Sound Medicine & Massage

30 Oct Sound Medicine & Massage

tibetan bowlSound medicine is sound vibration that is created via an instrument such as a chime, a gong, or a singing bowl.  Sound medicine is used for meditation, relaxation, and overall stress relief and well-being.  Those familiar with a meditation practice and yoga have perhaps had their instructor use a chime or gong before and after a class to focus and/or re-focus one’s attention to be in the present moment.  In addition, the vibrational sound helps to realign one’s energy to feel more relaxed, more at peace, and be more present.

In particular, Singing bowls are a lovely addition to a Massage practice.  These types of bells date back 3,000 years or more to the Bronze Age.  Singing bowls bring the body into its parasympathetic nervous system, which governs rest and relaxation.  The digestive, immune, & reproductive systems function best when the body is in its parasympathetic nervous system (versus the sympathetic nervous system, which is the “fight or flight/freeze or faint” aspect of the nervous system).  The singing bowls can slow down the body systems and bring a deep sense of calm to the giver and the receiver.

Our normal waking state resides in the Beta frequency, but with sound tools and sound medicine, the brain waves move deeper into the Alpha and Theta brain wave frequencies, which help us be still, meditate, and relax in an easier way.  These singing bowls also help us reside in more peaceful states with increased clarity of mind and intuition.

Each of the singing bowls is tuned to a different sound, which connects with the chakras, which are major energy spirals along the spine.  For example, a larger-size bowl has a deeper resonance, which connects with the root and sex chakras, and a smaller bowl will have a higher pitch sound, which is more appropriate for the heart chakra.

At our massage school, we teach students how to integrate the Sound Medicine into a Massage session.  Along with utilizing deep breathing techniques and “sounding” (humming and oceanic breathing sounds), we instruct students on integrating the sound tools throughout the massage session.  For example, some of the traditionally crafted, Tibetan or Nepalese singing bowls are best for striking with a felt-covered mallet instead of having it sing (striking the felt mallet on the bowl and moving it around the rim of the bowl) so for those singing bowls we teach our students to place them on the receiver’s body to facilitate the sound vibration and medicine directly on the person for a deeper sense of relaxation and healing.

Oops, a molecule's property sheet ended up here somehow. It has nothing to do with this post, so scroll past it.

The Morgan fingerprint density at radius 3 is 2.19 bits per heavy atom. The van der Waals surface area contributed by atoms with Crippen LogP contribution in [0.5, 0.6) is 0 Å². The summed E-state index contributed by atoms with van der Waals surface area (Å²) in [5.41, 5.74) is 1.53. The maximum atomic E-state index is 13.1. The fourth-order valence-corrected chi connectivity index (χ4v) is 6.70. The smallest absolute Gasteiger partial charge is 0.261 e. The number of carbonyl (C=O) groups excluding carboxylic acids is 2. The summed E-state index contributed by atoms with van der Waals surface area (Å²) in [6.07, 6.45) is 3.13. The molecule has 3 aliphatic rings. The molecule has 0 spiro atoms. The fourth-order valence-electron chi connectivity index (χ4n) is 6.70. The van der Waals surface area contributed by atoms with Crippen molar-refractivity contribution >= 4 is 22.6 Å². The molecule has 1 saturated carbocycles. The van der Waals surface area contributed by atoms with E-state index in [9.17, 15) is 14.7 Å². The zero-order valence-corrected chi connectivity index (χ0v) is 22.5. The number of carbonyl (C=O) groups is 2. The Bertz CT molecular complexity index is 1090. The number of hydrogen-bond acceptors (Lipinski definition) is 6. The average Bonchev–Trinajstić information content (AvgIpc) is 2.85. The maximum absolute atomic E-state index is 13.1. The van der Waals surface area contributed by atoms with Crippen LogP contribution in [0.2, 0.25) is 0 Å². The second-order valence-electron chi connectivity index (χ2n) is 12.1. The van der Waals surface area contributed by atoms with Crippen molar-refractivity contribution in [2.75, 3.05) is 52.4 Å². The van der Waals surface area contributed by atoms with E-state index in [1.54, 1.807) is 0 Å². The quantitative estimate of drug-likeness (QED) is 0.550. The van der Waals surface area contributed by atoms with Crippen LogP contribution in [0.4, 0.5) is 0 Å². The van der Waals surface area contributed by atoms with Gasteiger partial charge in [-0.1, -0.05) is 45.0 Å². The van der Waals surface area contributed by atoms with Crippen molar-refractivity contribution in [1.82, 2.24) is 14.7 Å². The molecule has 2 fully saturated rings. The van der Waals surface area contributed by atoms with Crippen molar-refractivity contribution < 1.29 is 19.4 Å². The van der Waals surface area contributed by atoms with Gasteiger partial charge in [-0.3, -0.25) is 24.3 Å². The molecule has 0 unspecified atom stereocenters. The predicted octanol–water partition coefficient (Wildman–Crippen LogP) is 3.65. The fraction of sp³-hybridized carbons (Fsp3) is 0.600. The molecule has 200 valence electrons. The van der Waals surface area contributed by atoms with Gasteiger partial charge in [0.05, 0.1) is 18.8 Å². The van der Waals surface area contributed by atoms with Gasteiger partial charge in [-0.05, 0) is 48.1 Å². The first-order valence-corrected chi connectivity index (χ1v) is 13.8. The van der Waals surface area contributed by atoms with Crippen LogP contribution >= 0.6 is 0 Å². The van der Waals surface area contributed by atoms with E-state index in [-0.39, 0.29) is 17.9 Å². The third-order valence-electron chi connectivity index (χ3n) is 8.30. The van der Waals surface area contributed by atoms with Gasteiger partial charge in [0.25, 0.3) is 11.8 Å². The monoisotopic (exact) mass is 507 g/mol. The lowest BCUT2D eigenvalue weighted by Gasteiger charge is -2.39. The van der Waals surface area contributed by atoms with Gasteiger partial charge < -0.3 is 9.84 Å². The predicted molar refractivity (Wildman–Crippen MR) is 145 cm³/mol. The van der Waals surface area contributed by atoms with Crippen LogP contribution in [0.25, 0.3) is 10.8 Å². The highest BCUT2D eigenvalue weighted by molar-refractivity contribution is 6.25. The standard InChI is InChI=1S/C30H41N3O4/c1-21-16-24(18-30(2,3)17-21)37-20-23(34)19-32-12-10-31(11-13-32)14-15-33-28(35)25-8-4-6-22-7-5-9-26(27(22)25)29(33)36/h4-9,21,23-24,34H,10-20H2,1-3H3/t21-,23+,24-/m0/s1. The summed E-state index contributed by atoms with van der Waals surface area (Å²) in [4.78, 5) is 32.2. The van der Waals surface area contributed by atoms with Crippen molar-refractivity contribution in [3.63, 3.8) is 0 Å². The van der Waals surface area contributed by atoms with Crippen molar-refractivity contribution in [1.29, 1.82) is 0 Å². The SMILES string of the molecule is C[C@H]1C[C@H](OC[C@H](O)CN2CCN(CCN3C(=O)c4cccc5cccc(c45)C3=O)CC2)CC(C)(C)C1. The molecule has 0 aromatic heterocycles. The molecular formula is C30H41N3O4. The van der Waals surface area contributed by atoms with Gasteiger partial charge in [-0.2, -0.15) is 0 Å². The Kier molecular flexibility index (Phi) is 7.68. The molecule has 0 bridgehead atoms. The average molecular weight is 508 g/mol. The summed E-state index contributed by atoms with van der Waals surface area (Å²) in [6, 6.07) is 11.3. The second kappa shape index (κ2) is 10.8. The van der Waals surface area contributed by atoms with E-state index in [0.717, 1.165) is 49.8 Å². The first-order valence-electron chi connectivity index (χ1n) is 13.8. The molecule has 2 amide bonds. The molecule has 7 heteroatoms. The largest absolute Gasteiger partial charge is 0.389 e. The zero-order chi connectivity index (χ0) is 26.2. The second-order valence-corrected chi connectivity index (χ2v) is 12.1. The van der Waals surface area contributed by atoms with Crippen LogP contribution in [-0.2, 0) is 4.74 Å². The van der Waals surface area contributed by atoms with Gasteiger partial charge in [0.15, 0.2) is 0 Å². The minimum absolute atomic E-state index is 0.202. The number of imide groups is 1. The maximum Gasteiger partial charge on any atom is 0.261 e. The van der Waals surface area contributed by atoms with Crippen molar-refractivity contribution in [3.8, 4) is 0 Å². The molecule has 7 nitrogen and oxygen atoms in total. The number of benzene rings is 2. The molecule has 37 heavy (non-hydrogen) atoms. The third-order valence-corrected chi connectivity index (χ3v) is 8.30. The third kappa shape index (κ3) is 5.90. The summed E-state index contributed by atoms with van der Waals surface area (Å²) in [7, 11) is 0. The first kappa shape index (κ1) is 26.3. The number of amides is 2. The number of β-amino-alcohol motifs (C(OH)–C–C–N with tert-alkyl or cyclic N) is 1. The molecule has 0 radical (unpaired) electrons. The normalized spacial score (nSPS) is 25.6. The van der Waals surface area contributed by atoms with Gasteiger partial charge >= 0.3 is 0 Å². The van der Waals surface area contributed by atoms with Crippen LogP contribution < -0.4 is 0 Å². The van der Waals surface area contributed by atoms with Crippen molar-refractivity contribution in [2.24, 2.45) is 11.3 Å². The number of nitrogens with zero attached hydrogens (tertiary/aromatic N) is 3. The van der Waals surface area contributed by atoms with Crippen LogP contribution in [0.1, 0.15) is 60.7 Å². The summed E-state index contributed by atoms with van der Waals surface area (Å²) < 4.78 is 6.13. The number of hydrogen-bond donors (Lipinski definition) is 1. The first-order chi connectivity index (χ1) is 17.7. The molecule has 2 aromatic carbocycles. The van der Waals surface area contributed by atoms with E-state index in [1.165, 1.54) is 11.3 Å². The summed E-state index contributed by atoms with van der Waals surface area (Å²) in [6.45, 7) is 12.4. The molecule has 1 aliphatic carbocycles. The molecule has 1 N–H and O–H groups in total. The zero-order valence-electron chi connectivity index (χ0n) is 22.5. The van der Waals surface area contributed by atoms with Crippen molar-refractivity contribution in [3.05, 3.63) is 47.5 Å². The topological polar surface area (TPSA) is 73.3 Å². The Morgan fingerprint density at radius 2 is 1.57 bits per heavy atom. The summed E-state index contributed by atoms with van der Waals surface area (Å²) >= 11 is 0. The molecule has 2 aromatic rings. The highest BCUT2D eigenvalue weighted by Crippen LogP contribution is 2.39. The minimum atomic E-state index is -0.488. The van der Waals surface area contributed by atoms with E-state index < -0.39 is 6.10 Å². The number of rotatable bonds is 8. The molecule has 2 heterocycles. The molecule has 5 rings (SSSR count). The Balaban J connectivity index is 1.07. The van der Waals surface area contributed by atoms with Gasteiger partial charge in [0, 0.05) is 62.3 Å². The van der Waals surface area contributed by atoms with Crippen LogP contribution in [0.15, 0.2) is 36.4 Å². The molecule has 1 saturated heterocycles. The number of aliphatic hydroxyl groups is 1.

sound medicineFrom the Supine position (face up), you can place a larger singing bowl directly on the abdomen (of course over a warm cloth, towel, or over the massage sheet as the bowl will be cold upon initial contact), and then the student can gently strike the bowl with the felt mallet in an upward motion–striking all four sides of the bowl to represent the four major directions (east, west, north, and south).  And then the student can place the smaller bowl on the sternum/chest area closest to the heart and follow the same technique.  This technique can also be done in the Prone position (face down) by placing the larger bowl on the lower back and the smaller bowl on the upper back.  And for the bowls that are made with perfect rims for singing, the student can sing the bowl around the receiver’s head as the sounds align best with the third eye and crown chakras.

We encourage you to start and end your Massage sessions with the singing bowls on the receiver’s body.  Our student and client feedback has been that when the session starts with the singing bowls, the person is able to drop into the session in an easier fashion–the “monkey mind” ceases sooner with the bowls at the beginning of the session.  By ending the session with the bowls, you encapsulate the session–giving it some closure and a higher sense of resonance.